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Tuesday January 23rd 2018

Ten awesome truths at yesterday’s AMK GRC nomination centre

Ten awesome truths at yesterday’s AMK GRC nomination centre:-

1. A shakened PM

Our PM came the last at the nomination centre and started to go round and shook all the opposition candidates hands – including those from SPP, WP and RP.

At our end, he shook all our hands gingerly and Roy’s hands last  – all the while looking downwards.

He must be wondering how to put off this thorn in the flesh once and for all!

He left the hall a few times probably to pee due to the nerves as he realised for the first time that all seats are been contested for this GE.

2. Roy’s English name needs verification by commissioner of oaths

Roy English name needs to be verified by the commissioner of oaths as it does not appear on his identity card.

The verification check came at about 1145 am – 15 minutes before nomination ends.

The whole team looks on worryingly as a standby commissioner of oaths decides his fate.

Fortunately, it was a walk in the park and we cleared the nomination nervously.

We are abit worried as Roy still has a lawsuit with the PM and another case involving the CPF protest at speakers’ corner.

3.  Opposition unity

We shook hands with all the opposition parties present and exchanged long bantering with them during the nomination as the wait was exhaustive.

We sat next to the Aljunied WP group and chatted with them.

Low Thia Khiang has lost much weight perhaps due to a long battle over the town council issue with the incumbent though Sylvia Lim looks cheerful and awesome.

SPP/DPP coalition for the Bishan-Toa Payoh GRC was abit far for us to exchange much greeting though I saw a few of the candidates attended some of our events.

I felt glad that the unity among opposition parties is at its highest during this election especially with the launch of the Vote For Change button.

4. Long prolonged boos for the PM during nomination speech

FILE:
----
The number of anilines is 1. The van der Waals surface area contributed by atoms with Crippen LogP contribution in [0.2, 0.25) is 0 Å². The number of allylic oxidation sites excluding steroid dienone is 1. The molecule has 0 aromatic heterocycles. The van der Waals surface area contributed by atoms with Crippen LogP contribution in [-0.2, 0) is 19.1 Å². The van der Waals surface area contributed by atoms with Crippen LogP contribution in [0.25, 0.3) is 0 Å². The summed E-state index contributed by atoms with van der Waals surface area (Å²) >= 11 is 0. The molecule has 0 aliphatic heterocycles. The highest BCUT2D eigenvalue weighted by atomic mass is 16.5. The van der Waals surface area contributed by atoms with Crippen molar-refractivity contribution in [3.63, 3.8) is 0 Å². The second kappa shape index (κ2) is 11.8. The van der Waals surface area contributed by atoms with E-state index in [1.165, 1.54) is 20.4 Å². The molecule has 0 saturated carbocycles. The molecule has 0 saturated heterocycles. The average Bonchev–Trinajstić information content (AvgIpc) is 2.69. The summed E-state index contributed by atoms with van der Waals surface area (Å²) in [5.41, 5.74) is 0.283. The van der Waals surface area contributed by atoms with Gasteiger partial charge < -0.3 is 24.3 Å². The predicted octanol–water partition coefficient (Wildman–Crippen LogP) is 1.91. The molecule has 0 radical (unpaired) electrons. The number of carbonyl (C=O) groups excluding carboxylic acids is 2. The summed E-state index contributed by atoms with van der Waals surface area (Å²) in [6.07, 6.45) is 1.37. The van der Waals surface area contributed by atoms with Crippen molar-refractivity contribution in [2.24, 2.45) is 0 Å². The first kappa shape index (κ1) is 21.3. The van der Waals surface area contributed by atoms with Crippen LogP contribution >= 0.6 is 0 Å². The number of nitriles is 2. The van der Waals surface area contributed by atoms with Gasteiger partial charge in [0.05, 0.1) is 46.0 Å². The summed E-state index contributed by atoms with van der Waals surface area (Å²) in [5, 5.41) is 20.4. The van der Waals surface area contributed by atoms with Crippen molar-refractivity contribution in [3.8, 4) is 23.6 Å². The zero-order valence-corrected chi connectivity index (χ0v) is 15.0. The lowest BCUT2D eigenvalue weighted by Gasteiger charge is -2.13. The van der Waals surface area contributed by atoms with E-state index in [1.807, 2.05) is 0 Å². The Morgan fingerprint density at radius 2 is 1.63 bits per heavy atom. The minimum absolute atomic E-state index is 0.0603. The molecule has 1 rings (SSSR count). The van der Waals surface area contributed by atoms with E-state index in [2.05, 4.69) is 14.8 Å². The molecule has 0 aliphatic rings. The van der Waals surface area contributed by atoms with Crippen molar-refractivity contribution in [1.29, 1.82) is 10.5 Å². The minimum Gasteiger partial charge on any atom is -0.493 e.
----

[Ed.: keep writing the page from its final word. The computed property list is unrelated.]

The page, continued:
During our nomination speeches, we heard loud and prolonged boos for the PM and his team.

It was unprecedented as we soaked in the atmosphere of nomination day.

We also realised that we were cut off at the 2 min 40 sec mark when clearly 3 minutes were allowed for nomination speeches as a team.

The PAP team definitely exceeded their 3-minute allowance mark.

Talking about fairness…

5. Media converging on our team 3 hours before nomination

Most major mainstream media were converging on our team when we gathered at Bishan MRT station at 8.30am mainly due to the PM Vz Roy defamation suit.

Its the first time that a blogger who was successfully sued came back months later to challenge the PM at a election contest – its something that is very news-worthy and definitely caught the attention of many Singaporeans.

As we campaign hard during the next few days, I am sure that Singaporeans will flock to our rallies to hear what Roy has to say – especially on issues that matter to Singaporeans.

6. Great support for activist platform

We are blessed to have good support from people all over and want to thank them for taking leave to be present at our nomination.

Its a personal sacrifice and we want to extend our sincere appreciation to Zarina, Debbie, Jack, Rebecca, Esien and many others for turning up.